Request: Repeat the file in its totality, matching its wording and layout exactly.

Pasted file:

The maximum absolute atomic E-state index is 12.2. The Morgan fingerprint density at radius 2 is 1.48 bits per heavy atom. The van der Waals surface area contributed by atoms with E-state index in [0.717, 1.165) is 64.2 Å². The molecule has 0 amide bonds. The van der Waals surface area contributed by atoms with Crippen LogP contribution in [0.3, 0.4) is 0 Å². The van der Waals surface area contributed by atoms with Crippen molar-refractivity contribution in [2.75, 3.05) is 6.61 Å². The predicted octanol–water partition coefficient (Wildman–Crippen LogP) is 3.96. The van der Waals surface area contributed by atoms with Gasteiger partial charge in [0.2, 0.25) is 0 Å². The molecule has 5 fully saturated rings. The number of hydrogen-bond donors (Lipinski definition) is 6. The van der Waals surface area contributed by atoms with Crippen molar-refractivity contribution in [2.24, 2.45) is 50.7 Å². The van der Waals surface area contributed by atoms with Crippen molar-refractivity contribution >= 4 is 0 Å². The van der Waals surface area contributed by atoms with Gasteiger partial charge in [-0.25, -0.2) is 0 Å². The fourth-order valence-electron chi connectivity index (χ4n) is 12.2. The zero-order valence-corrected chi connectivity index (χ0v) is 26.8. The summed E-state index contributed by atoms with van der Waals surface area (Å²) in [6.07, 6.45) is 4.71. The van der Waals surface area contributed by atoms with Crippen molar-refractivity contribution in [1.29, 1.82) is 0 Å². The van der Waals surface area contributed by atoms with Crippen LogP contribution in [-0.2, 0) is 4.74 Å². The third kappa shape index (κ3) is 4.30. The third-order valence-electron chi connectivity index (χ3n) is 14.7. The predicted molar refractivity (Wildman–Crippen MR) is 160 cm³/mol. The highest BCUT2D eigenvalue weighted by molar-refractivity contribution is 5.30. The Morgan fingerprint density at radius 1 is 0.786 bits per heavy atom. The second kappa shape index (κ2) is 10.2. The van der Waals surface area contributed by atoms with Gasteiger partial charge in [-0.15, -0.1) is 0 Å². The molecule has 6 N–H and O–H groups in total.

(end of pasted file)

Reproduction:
The maximum absolute atomic E-state index is 12.2. The Morgan fingerprint density at radius 2 is 1.48 bits per heavy atom. The van der Waals surface area contributed by atoms with E-state index in [0.717, 1.165) is 64.2 Å². The molecule has 0 amide bonds. The van der Waals surface area contributed by atoms with Crippen LogP contribution in [0.3, 0.4) is 0 Å². The van der Waals surface area contributed by atoms with Crippen molar-refractivity contribution in [2.75, 3.05) is 6.61 Å². The predicted octanol–water partition coefficient (Wildman–Crippen LogP) is 3.96. The van der Waals surface area contributed by atoms with Gasteiger partial charge in [0.2, 0.25) is 0 Å². The molecule has 5 fully saturated rings. The number of hydrogen-bond donors (Lipinski definition) is 6. The van der Waals surface area contributed by atoms with Crippen molar-refractivity contribution in [2.24, 2.45) is 50.7 Å². The van der Waals surface area contributed by atoms with Crippen molar-refractivity contribution >= 4 is 0 Å². The van der Waals surface area contributed by atoms with Gasteiger partial charge in [-0.25, -0.2) is 0 Å². The fourth-order valence-electron chi connectivity index (χ4n) is 12.2. The zero-order valence-corrected chi connectivity index (χ0v) is 26.8. The summed E-state index contributed by atoms with van der Waals surface area (Å²) in [6.07, 6.45) is 4.71. The van der Waals surface area contributed by atoms with Crippen molar-refractivity contribution in [1.29, 1.82) is 0 Å². The van der Waals surface area contributed by atoms with Crippen LogP contribution in [-0.2, 0) is 4.74 Å². The third kappa shape index (κ3) is 4.30. The third-order valence-electron chi connectivity index (χ3n) is 14.7. The predicted molar refractivity (Wildman–Crippen MR) is 160 cm³/mol. The highest BCUT2D eigenvalue weighted by molar-refractivity contribution is 5.30. The Morgan fingerprint density at radius 1 is 0.786 bits per heavy atom. The second kappa shape index (κ2) is 10.2. The van der Waals surface area contributed by atoms with Gasteiger partial charge in [-0.15, -0.1) is 0 Å². The molecule has 6 N–H and O–H groups in total.